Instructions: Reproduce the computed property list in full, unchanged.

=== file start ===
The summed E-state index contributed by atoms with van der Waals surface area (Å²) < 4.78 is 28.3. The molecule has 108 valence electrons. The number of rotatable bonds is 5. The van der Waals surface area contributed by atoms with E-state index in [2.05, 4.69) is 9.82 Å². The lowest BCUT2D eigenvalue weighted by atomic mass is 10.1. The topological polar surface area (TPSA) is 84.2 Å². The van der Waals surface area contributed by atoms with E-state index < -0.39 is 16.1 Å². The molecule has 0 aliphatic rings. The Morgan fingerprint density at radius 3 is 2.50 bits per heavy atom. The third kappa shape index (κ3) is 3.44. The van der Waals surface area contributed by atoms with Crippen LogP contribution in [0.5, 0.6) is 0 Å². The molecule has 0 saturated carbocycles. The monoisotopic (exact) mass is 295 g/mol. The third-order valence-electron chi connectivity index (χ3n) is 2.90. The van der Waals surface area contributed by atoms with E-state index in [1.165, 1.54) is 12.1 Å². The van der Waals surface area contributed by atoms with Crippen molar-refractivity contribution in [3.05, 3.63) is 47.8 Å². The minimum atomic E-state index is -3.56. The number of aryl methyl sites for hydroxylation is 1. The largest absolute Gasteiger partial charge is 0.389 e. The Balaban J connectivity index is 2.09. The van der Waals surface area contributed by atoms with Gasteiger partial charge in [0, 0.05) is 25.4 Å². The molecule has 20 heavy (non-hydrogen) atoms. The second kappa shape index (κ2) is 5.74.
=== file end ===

The summed E-state index contributed by atoms with van der Waals surface area (Å²) < 4.78 is 28.3. The molecule has 108 valence electrons. The number of rotatable bonds is 5. The van der Waals surface area contributed by atoms with E-state index in [2.05, 4.69) is 9.82 Å². The lowest BCUT2D eigenvalue weighted by atomic mass is 10.1. The topological polar surface area (TPSA) is 84.2 Å². The van der Waals surface area contributed by atoms with E-state index < -0.39 is 16.1 Å². The molecule has 0 aliphatic rings. The Morgan fingerprint density at radius 3 is 2.50 bits per heavy atom. The third kappa shape index (κ3) is 3.44. The van der Waals surface area contributed by atoms with Crippen LogP contribution in [0.5, 0.6) is 0 Å². The molecule has 0 saturated carbocycles. The monoisotopic (exact) mass is 295 g/mol. The third-order valence-electron chi connectivity index (χ3n) is 2.90. The van der Waals surface area contributed by atoms with E-state index in [1.165, 1.54) is 12.1 Å². The van der Waals surface area contributed by atoms with Crippen molar-refractivity contribution in [3.05, 3.63) is 47.8 Å². The minimum atomic E-state index is -3.56. The number of aryl methyl sites for hydroxylation is 1. The largest absolute Gasteiger partial charge is 0.389 e. The Balaban J connectivity index is 2.09. The van der Waals surface area contributed by atoms with Gasteiger partial charge in [0, 0.05) is 25.4 Å². The molecule has 20 heavy (non-hydrogen) atoms. The second kappa shape index (κ2) is 5.74.